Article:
Scientists Are Tracing the Source of One of the Most Mysterious Signals in Space
Over the past decade, we’ve found out a great deal about what fast radio bursts (FRBs) are — millisecond-long blips of intense radio emissions from deep space — but their origins remain a mystery.
Now, astronomers have tracked a repeating FRB to a dwarf galaxy nearly three billion lightyears from Earth, according to a report.
The international team, which presented its work at the annual American Astronomical Society meeting last January 2018, observed that the radio beam was being contorted by a magnetic field within a cloud of ionized gas, telling us more about the conditions these bursts take place in.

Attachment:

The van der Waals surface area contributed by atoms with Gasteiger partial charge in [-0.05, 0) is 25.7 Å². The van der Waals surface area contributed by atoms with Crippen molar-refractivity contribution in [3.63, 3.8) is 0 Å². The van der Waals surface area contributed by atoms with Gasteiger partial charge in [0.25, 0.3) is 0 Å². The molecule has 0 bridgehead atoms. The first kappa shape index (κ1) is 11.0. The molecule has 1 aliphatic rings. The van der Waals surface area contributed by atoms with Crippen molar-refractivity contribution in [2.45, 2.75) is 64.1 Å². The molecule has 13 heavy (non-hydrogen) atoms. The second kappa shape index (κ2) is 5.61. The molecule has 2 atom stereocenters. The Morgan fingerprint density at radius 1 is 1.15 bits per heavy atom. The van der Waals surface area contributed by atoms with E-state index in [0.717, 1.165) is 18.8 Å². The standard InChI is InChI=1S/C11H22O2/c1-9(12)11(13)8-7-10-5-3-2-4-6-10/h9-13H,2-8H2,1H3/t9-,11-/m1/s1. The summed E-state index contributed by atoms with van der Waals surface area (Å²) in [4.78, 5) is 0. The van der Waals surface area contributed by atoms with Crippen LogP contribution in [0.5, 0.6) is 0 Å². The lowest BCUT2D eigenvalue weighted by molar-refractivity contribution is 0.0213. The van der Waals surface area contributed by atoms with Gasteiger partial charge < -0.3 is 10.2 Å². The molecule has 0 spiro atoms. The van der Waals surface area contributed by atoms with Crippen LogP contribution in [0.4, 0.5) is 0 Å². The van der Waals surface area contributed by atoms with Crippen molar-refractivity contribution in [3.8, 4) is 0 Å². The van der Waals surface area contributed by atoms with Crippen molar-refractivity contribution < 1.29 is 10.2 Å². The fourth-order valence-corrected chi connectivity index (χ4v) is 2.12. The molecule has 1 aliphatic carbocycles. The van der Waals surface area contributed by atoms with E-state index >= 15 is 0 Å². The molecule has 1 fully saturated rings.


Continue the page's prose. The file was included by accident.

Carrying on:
The study detailing the team’s results was recently published in Nature.
“We see a sort of ‘twisting’ of the radio bursts caused by an effect known as Faraday rotation,” Jason Hessels, one of the co-authors of the study from the Netherlands Institute for Radio Astronomy, told Futurism.
“We hypothesize that the source of the bursts could be a neutron star in the proximity of a massive black hole that is accreting material from its surroundings, or maybe that it is a very young neutron star embedded in a nebula (a sort of cocoon around the source).”
“We are basically pushing forward and zooming in even further on where these fast radio bursts are coming from,” co-author Shami Chatterjee, a senior research associate from the Cornell Center for Astrophysics and Planetary Science said.
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